Congress is finally recognizing the lasting legacy of medical research pioneer Henrietta Lacks — with a bill named in the Maryland woman’s honor.
Lack’s extraordinary, and unwitting, contribution to medical research was highlighted in the book, “The Immortal Life of Henrietta Lacks,” which described how her cervical cancer cells were biopsied by a doctor in 1951 after she sought treatment for unexplained bleeding.
A poor black woman, Lacks was never asked to consent to what happened next. Her harvested cells showed an uncommon ability to multiply under lab conditions — and for decades have been shared and studied by cancer researchers around the world.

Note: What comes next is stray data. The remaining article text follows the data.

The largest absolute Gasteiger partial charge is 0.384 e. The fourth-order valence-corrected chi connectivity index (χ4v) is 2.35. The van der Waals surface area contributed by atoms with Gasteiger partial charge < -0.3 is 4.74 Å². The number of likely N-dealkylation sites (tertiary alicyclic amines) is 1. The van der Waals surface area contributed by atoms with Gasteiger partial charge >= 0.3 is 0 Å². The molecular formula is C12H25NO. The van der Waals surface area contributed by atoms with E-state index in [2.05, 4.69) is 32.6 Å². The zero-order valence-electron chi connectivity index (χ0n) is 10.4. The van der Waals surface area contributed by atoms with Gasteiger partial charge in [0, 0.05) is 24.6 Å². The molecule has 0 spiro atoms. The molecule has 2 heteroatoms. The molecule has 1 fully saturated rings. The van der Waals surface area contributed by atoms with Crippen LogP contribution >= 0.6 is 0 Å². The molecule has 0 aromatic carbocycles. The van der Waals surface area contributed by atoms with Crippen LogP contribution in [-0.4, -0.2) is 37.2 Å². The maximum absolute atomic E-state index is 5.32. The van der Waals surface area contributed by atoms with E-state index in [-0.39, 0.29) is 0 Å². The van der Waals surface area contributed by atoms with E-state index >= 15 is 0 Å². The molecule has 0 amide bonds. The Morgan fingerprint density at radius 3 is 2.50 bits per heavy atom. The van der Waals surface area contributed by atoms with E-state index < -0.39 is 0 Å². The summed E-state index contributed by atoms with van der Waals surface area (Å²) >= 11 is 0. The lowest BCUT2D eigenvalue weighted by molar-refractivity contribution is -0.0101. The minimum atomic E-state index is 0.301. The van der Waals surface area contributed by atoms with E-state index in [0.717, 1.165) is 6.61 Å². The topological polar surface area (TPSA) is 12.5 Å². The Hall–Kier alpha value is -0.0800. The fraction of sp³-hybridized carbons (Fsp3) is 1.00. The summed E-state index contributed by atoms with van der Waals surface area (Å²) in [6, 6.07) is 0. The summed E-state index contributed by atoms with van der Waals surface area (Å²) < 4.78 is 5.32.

The Henrietta Lacks Enhancing Cancer Research Act, passed by the U.S. Senate Friday, is set to land on President Trump’s desk for signing. The US House of Representatives passed the legislation earlier in December.
The bill requires the federal government to report on its cancer research trials, and catalog the amount of participation by minorities along with potential barriers to their inclusion in the work.
The generations of cells, known as “HeLa” cells in a nod to her first and last names, remain critical for medical researchers — but her family was never told about or compensated for her contribution.
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